OK – so the first hurdle in zero dollar filmmaking is equipment. This is where the beg or borrow aspect may come into play unless you have dollars to spend on a good camera (or RED rental!) and lighting kit and tripod/crane/steadicam and audio gear – in a perfect world, right? But most of us do not have access to the latest and greatest gear, but almost all of us have access to basic equipment that will get the job done rather nicely, thank you. Where is this equipment? Friends and family – someone should have a camera that could be borrowed for a short time (or better yet, have them be the camera operator!) And today, almost any camera sold at the local audio/video store is of a good enough quality to produce a film. A visit to the latest school function or game and you will see dozens of these in use by moms and dads – and the quality of the picture they shoot is simply amazing for the cost of the camera. In fact, most mobile phones these days shoot excellent HD quality video. There is no reason why a film could not be shot on one of these phones. There is at least one film festival that panders to this crowd, too – only accepts films shot on mobile devices. (http://www.mobilfilmfestival.com/) For a quick comparison, check out my film “There’s Something in the Basement” (http://www.youtube.com/watch?v=Vi_XtvP7afA) Most of the film was shot on a Canon AH-X1 which produces excellent HDV quality video. (I borrowed it from the school where I am employed.) At 1 minute 38 seconds in the film, I switched to a handheld device for the “Black Hawk Down” look I wanted. (Also look for my nod to Butch Cassidy and the Sundance Kid just before that… 🙂 The quality of this camera is just fine. (And yep – it was made for zero dollars.)

Lighting kit: Another good thing about these inexpensive and high-quality cameras is that they shoot extremely well with existing light. Now I’m all for experimenting and creating special lighting for the tone and mood necessary, but for zero dollars (and foresight and planning), you can make good use of existing lighting. Exterior lighting in the shade of trees works very well, too, and is a good reason to think about shooting your film outdoors, but we’ll get into Zero Dollar Locations in a later post… For little dollars, I have used droplights that can be picked up at little cost from the local hardware store. I also always carry those half-dome aluminum clip-on lights that have given many of my scenes that necessary extra boost, and the clip-on function is just brilliant. Make sure to carry light bulbs of differing wattage, and you can further tweak on the necessary lighting for the mood and tone of your film.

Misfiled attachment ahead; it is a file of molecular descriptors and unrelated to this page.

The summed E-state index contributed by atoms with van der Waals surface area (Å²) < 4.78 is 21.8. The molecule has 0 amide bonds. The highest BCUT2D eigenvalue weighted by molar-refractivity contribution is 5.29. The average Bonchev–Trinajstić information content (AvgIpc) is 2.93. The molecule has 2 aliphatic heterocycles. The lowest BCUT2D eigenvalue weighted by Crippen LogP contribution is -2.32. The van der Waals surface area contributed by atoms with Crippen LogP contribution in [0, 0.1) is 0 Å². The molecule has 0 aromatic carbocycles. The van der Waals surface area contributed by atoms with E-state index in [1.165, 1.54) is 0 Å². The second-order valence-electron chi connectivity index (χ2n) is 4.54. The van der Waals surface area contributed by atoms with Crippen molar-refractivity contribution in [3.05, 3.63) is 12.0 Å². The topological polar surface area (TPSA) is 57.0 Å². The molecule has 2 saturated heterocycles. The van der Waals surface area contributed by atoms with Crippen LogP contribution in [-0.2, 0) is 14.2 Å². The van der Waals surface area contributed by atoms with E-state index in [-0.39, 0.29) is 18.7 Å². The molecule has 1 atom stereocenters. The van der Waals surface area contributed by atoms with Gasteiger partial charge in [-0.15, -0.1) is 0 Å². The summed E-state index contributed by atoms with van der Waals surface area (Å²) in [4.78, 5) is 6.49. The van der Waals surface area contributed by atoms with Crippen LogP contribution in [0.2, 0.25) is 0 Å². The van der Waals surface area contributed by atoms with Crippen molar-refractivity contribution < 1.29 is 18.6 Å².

Tripod: Who needs tripods these days? Everything is handheld and shaky (please note the sarcasm here…) but these little cameras are actually harder to stabilize than a larger camera. Fortunately, most people who would loan you their camera already have a small tripod that goes with it. If not, they can be picked up cheaply at the local store (or keep your eye open at garage sales and find one or two for a dollar – cheap!) Cranes and Steadicams will probably not be in our zero-dollar budgeting, but a little creativity in the field can create shots that have the look and feel of these high dollar shots. (Shoot off of a ladder. Climb a tree. Get on the roof. Get in a ditch. Use a skateboard. Use a wheelchair. Use a remote controlled car or plane! It’s do-able! More on this in a later post.)

Audio: One of the best keep secrets from the real world: this is one of the most important aspects of filmmaking. Bad audio is easy to get and hard to fix. And take my word for it: there will be someone weed eating or cutting grass or an ambulance going by – and don’t forget all the airplanes – this invariably happens whenever you yell “Action!” It’s a given. It’s going to happen. Every time. Believe me.

You’ll probably be forced to use the camera mic, and that is too bad, but it can be useable. You’ll just need to watch the outside element noises and keep everyone and everything as quiet as possible. And make sure the actors speak up as needed. Again, I’ll spend a whole blog post on this in the near future.

So now that we have our equipment, what’s next? More later…